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Close up of Bogota, Colomiba on map

Netflix has a great series charting the rise and fall of Medellín drug lord Pablo Escobar: Narcos. While a bit light on the political and economic contexts that gave rise to the drug cartels, the show is sustained by great writing and acting. The music is also spot on. The series’ opening theme, “Tuyo,” written and performed by Rodrigo Amarante, captures a stereotypical latin jazz feel that nonetheless manages to sound fresh and alluring, like a modern João Gilberto. In an interview, Amarante claimed he wanted the song to sound like something Escobar’s mother might listen to. My only complaint is the song’s length – just a minute and 29 seconds in this version.

The search for the Narcos’ theme invariably led to an exploration of Rodrigo Amarante’s other material. Turns out, though “Tuyo” is sung in Spanish, Amarante is from Brazil, and so records in Portuguese for that market. Confusingly, his first band in Brazil actually had a Spanish name: Los Hermanos. Their biggest hit was the 1999 single, “Anna Júlia,” written and sung by the group’s other main songwriter, Marcelo Camelo. The song became so popular it was eventually covered in other languages, including one in English by Jim Capaldi and featuring George Harrison on lead guitar. The Harrison link was not a mistake – the song has a great early 1960s British beat group feel, with killer background vocal ‘whoa, whoa’s. While Capaldi manages a credible cover, the original is better.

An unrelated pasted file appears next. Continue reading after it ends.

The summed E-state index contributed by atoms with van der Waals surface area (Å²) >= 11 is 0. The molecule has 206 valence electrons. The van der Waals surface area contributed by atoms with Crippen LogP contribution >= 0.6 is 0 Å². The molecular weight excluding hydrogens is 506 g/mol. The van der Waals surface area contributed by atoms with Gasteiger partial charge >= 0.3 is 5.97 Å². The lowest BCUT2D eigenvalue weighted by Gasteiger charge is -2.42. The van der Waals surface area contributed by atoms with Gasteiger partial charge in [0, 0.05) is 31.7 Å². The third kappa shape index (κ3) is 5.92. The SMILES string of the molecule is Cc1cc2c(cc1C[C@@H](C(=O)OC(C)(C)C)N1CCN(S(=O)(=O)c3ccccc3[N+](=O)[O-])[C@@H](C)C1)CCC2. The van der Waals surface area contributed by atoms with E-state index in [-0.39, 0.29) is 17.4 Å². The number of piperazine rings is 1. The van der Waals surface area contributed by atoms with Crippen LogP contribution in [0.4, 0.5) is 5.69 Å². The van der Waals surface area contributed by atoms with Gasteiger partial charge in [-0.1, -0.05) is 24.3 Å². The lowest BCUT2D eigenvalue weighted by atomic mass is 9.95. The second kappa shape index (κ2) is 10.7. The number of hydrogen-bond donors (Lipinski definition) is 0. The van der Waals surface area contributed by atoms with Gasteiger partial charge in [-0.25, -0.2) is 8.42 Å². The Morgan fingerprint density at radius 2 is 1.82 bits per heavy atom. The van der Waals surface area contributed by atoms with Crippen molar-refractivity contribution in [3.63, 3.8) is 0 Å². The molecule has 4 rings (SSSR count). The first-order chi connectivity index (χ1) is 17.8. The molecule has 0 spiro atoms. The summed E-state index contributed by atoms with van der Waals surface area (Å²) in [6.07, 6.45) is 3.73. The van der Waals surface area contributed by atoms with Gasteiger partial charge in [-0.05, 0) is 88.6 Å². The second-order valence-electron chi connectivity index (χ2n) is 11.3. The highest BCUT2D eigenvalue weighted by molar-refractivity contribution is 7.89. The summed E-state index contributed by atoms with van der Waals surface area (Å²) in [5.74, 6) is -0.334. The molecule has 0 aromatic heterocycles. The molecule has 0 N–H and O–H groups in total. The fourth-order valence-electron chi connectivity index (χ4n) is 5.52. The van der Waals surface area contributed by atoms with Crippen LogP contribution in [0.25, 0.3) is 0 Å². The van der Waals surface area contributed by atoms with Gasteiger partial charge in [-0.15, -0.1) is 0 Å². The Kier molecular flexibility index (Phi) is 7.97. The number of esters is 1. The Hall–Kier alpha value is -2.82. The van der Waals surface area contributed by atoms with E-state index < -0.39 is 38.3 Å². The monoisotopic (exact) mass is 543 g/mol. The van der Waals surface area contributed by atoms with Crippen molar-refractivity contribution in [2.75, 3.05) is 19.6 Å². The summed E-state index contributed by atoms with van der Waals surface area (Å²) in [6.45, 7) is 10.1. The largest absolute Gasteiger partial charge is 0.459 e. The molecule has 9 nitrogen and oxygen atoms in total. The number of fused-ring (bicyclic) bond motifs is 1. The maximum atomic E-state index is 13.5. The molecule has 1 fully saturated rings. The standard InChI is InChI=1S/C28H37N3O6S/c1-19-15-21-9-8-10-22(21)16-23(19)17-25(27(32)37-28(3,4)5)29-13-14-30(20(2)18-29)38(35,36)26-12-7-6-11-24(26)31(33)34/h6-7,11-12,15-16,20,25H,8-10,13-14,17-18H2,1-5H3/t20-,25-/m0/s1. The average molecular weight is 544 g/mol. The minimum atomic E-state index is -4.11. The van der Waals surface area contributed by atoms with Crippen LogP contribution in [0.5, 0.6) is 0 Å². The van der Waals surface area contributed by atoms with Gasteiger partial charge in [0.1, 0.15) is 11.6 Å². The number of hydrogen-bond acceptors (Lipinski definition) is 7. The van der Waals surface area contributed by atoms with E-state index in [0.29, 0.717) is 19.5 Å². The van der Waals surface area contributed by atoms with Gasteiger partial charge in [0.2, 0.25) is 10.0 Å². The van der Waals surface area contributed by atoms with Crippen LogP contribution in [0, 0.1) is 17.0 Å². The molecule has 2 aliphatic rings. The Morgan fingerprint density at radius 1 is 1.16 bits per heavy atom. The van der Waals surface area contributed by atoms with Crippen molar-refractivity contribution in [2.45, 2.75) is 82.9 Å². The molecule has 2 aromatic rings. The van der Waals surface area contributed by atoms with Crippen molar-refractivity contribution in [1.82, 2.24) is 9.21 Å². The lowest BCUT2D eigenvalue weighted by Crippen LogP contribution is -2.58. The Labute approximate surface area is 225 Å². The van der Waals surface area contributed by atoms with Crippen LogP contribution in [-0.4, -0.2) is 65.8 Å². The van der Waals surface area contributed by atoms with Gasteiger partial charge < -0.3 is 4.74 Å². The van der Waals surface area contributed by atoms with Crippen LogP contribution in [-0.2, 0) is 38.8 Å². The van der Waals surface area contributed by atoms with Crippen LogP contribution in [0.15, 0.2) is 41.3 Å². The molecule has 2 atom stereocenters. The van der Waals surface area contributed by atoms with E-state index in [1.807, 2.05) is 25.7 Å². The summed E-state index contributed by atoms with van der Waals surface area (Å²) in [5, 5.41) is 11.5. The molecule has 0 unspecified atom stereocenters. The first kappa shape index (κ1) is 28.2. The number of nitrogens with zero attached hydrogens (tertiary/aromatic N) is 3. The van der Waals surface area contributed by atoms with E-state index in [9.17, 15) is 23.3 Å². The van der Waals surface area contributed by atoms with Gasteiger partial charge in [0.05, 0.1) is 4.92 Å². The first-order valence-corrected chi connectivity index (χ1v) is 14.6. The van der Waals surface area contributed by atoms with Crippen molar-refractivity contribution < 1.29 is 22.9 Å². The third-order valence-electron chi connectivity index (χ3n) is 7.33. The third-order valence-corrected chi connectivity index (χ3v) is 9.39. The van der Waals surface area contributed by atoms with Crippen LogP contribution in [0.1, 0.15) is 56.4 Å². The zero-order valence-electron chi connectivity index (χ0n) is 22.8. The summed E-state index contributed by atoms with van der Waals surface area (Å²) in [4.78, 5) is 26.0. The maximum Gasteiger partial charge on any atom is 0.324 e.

Amarante’s career has moved in a number of directions. While Los Hermanos was on tour with the British group, the Strokes, Amarante and the Strokes drummer Fabrizio Moretti decided to form a side-project supergroup with multi-instrumentalist Bikini Shapiro: Little Joy. “Brand New Start” is from their debut album in 2007, a rollicking, pleasant tune, with a host of 1950s and 1960s influences and a great horn section.

Rodrigo Amarante released a solo album, Cavalo, in 2014 that continues to mine a minimalist, hipster, Brazilian jazz/folk vein, with a subtly catchy number, “Tardei.”

Rodrigo Amarante website and Los Hermanos website.